One is the Loneliest

Michael Sampson--Valentine's Day, also known as Single Awareness Day, shines light on a person's lack of a romantic realtionship.

You know it’s coming. Even if you had not seen the hustle and bustle around – you are constantly reminded.

The countless heart balloons, candy, stuffed animals and the endless streams of sappy 80s love songs; yes, you guessed it, it’s almost Valentine’s Day.

The 14th of February is a notoriously bad day for singles. It seems that every friend is making romantic plans with his or her girlfriend or boyfriend. It is the one day of the year singles will be hit with nostalgia about their old flames no matter how bad or bitter the break-up.

According to the old song, “One is the Loneliest Number,” if you’re not attached or don’t have a date on Valentine’s Day, it can be the loneliest day of the year.

How in the world did this happen, who started Valentines Day anyways and it is just a cruel joke to us singles?

Valentines’ Day is rich with history. Traditionally, the celebration had nothing to do with love but rather martyrdom.

In 300 A.D., the Roman emperors still demanded that everyone believe in the Roman gods. Valentine, a Christian priest, was thrown in prison for his teachings. On Feb. 14, Valentine was beheaded, not only because he was a Christian but also because he had performed a miracle. He supposedly cured the jailer’s daughter of her blindness. The night before he was executed, he wrote the jailer’s daughter a farewell letter, signing it “From Your Valentine.”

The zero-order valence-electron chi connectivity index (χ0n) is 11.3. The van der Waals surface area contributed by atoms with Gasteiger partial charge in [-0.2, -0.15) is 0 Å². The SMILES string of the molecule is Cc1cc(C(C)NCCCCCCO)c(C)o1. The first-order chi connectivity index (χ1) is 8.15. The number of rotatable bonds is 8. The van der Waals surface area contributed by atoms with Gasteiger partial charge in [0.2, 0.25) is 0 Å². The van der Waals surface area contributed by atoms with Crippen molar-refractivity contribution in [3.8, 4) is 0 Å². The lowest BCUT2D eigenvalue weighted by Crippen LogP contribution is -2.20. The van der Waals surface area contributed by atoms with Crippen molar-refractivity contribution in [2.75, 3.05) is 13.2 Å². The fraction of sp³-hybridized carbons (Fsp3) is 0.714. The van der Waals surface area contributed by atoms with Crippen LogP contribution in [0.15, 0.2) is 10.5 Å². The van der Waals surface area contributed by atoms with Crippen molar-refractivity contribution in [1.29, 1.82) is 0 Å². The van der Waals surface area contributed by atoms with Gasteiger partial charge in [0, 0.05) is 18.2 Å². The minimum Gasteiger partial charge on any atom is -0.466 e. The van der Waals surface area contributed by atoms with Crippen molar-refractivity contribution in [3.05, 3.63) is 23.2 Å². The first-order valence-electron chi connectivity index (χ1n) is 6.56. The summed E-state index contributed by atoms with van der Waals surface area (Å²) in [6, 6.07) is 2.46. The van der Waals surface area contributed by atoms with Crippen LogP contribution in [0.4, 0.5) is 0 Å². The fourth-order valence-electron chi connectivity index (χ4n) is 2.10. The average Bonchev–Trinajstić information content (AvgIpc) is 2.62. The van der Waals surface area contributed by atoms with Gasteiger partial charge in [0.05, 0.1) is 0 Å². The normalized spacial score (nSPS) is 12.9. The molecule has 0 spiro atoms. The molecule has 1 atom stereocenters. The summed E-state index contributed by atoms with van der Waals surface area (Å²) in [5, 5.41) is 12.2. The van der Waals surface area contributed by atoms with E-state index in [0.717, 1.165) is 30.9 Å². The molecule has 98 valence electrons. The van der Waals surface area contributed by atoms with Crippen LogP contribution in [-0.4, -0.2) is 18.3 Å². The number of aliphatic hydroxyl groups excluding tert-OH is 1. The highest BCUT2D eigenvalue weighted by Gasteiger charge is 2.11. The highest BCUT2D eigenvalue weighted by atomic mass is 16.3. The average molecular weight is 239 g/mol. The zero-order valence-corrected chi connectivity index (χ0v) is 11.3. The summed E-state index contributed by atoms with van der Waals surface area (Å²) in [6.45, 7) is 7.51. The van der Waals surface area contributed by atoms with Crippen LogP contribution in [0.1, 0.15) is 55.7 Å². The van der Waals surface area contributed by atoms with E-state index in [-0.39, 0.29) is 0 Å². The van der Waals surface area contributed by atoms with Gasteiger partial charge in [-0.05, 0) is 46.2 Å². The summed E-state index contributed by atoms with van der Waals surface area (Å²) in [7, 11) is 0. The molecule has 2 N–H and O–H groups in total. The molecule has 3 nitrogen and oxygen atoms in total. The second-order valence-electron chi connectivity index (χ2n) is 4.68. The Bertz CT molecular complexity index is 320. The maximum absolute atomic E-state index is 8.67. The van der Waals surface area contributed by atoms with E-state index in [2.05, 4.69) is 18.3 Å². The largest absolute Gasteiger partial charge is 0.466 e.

Now that kind of love is very different from the kind of love we see on Valentine’s Day. Candy companies, florists, jewelers and retailers from nearly every market have over-commercialized Feb. 14 and reduced it to the second most lucrative shopping season in the year.

Months before February, retailers stock shelves with large amounts of merchandise from cards, chocolates, balloons, plastic flowers, cologne and teddy bears emblazoned with hearts.

Right after Christmas, retailer’s stock shelves with liberal amounts of merchandise from cards, chocolates, balloons, plastic flowers, cologne, and teddy bears emblazoned with hearts. Figures indicate that Valentine consumers spend $103.00 per person on this special day, says thirdage.com. Men spend twice as much as woman, and according to aboutflorists.com they boast its florists # 1 day of the year with over 217 million red roses sold nationwide. The trend toward consumerism may necessitate re-writing the history of Valentines’ Day to chronicle its fall from grace.

What’s a person supposed to do? Should we forget Valentines’ Day all together? Should singles hide out and bury themselves for this day of the year? There are other alternatives that speak of unselfishness and the love of God. According to I Corinthians 13: 4-6, love is the key.

With that thought in mind, how much good could we do on that day to show the true love of God? We should all enjoy this holiday and celebrate that God loves us! So turn on the sappy music, bring out the chocolates and spread a little love around!

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